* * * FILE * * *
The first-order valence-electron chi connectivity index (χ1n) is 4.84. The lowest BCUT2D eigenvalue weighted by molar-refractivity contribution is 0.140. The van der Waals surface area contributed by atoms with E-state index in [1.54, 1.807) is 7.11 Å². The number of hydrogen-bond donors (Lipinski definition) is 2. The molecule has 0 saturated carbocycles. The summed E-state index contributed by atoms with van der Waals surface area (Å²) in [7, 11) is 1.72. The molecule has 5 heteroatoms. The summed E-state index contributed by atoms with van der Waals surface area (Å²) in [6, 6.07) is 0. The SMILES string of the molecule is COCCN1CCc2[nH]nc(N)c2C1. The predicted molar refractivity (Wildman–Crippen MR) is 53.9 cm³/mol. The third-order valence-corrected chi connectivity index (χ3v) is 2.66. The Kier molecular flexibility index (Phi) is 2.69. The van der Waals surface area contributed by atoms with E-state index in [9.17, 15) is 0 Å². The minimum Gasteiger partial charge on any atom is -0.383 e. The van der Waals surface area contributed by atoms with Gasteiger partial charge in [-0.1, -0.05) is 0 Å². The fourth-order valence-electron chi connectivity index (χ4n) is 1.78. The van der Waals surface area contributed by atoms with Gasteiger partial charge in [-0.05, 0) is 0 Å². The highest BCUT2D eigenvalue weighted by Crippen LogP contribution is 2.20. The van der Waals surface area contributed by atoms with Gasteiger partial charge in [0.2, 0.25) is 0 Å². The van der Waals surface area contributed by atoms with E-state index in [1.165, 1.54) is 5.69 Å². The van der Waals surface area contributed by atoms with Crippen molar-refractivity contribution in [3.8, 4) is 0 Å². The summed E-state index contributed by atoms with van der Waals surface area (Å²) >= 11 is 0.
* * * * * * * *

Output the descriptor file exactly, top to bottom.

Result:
The first-order valence-electron chi connectivity index (χ1n) is 4.84. The lowest BCUT2D eigenvalue weighted by molar-refractivity contribution is 0.140. The van der Waals surface area contributed by atoms with E-state index in [1.54, 1.807) is 7.11 Å². The number of hydrogen-bond donors (Lipinski definition) is 2. The molecule has 0 saturated carbocycles. The summed E-state index contributed by atoms with van der Waals surface area (Å²) in [7, 11) is 1.72. The molecule has 5 heteroatoms. The summed E-state index contributed by atoms with van der Waals surface area (Å²) in [6, 6.07) is 0. The SMILES string of the molecule is COCCN1CCc2[nH]nc(N)c2C1. The predicted molar refractivity (Wildman–Crippen MR) is 53.9 cm³/mol. The third-order valence-corrected chi connectivity index (χ3v) is 2.66. The Kier molecular flexibility index (Phi) is 2.69. The van der Waals surface area contributed by atoms with E-state index in [9.17, 15) is 0 Å². The minimum Gasteiger partial charge on any atom is -0.383 e. The van der Waals surface area contributed by atoms with Gasteiger partial charge in [-0.1, -0.05) is 0 Å². The fourth-order valence-electron chi connectivity index (χ4n) is 1.78. The van der Waals surface area contributed by atoms with Gasteiger partial charge in [-0.05, 0) is 0 Å². The highest BCUT2D eigenvalue weighted by Crippen LogP contribution is 2.20. The van der Waals surface area contributed by atoms with Gasteiger partial charge in [0.2, 0.25) is 0 Å². The van der Waals surface area contributed by atoms with E-state index in [1.165, 1.54) is 5.69 Å². The van der Waals surface area contributed by atoms with Crippen molar-refractivity contribution in [3.8, 4) is 0 Å². The summed E-state index contributed by atoms with van der Waals surface area (Å²) >= 11 is 0.